Analysis reinforces intracameral antibiotic injection efficacy for preventing postop endophthalmitis

October 19, 2014

Results of a retrospective cohort analysis including data from more than 129,000 eyes that underwent clear corneal phacoemulsification reinforce the efficacy of intracameral antibiotic injection for preventing postoperative endophthalmitis, said Neil Shorstein, MD.

Chicago-Results of a retrospective cohort analysis including data from more than 129,000 eyes that underwent clear corneal phacoemulsification reinforce the efficacy of intracameral antibiotic injection for preventing postoperative endophthalmitis, said Neal Shorstein, MD.

The patients were all members of Kaiser Permanente of Northern California and were operated on by 99 community-based surgeons in 20 surgical centers over the years 2005 to 2012. Use of intracameral antibiotic for endophthalmitis prophylaxis began in late 2007, and overall, intracameral antibiotic was injected in 39.5% of study eyes. A total of 35,631 eyes were injected with cefuroxime, and 19,175 eyes were injected with moxifloxacin.

There were 113 validated cases of endophthalmitis in the series.

 

Results of an adjusted logistic regression analysis showed that compared with eyes receiving only topical antibiotic, eyes that received intracameral antibiotic in addition to topical drops were about half as likely to develop infection (odds ratio = 0.55).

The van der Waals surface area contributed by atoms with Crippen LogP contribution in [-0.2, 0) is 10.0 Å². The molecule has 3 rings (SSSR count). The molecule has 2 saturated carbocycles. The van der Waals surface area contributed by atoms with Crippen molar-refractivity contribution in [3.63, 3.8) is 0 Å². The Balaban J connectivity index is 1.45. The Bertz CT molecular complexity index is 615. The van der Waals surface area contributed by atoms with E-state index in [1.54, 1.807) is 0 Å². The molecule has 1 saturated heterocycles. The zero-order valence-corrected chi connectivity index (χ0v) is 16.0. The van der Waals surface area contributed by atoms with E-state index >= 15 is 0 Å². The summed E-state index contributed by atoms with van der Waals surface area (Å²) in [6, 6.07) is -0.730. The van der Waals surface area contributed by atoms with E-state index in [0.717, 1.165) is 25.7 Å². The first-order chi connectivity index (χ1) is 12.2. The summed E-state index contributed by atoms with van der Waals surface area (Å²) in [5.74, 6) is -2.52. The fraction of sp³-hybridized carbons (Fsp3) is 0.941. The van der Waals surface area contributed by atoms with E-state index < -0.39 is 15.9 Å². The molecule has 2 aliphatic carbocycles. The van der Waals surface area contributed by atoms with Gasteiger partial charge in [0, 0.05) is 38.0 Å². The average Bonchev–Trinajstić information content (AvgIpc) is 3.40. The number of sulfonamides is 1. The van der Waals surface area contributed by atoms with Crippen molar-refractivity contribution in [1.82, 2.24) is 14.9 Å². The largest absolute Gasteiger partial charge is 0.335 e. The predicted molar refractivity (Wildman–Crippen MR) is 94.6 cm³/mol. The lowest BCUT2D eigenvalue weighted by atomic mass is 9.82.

The intracameral only group had a similar adjusted odds ratio of infection (0.47), although the confidence interval overlapped 1.

“Of all the methods used for prophylaxis of endophthalmitis after cataract surgery, intracameral injection has the strongest evidence base,” said Dr. Shorstein.

An analysis was also conducted comparing the effectiveness of cefuroxime and moxifloxacin.

Using cefuroxime as the reference group, the adjusted odds ratio of developing endophthalmitis in eyes injected with moxifloxacin was somewhat higher, but not statistically significant.

 

“The paradoxical effect of the increasing adoption of intracameral injection is the plummeting incidence of endophthalmitis, making statistical conclusion of the comparative effectiveness of this already rare complication even more difficult,” Dr. Shorstein said.

In 2013, intracameral antibiotic was used in 79% of cataract surgery cases and the rate of endophthalmitis in 25,000 injected eyes was 1 in 12,000, he noted.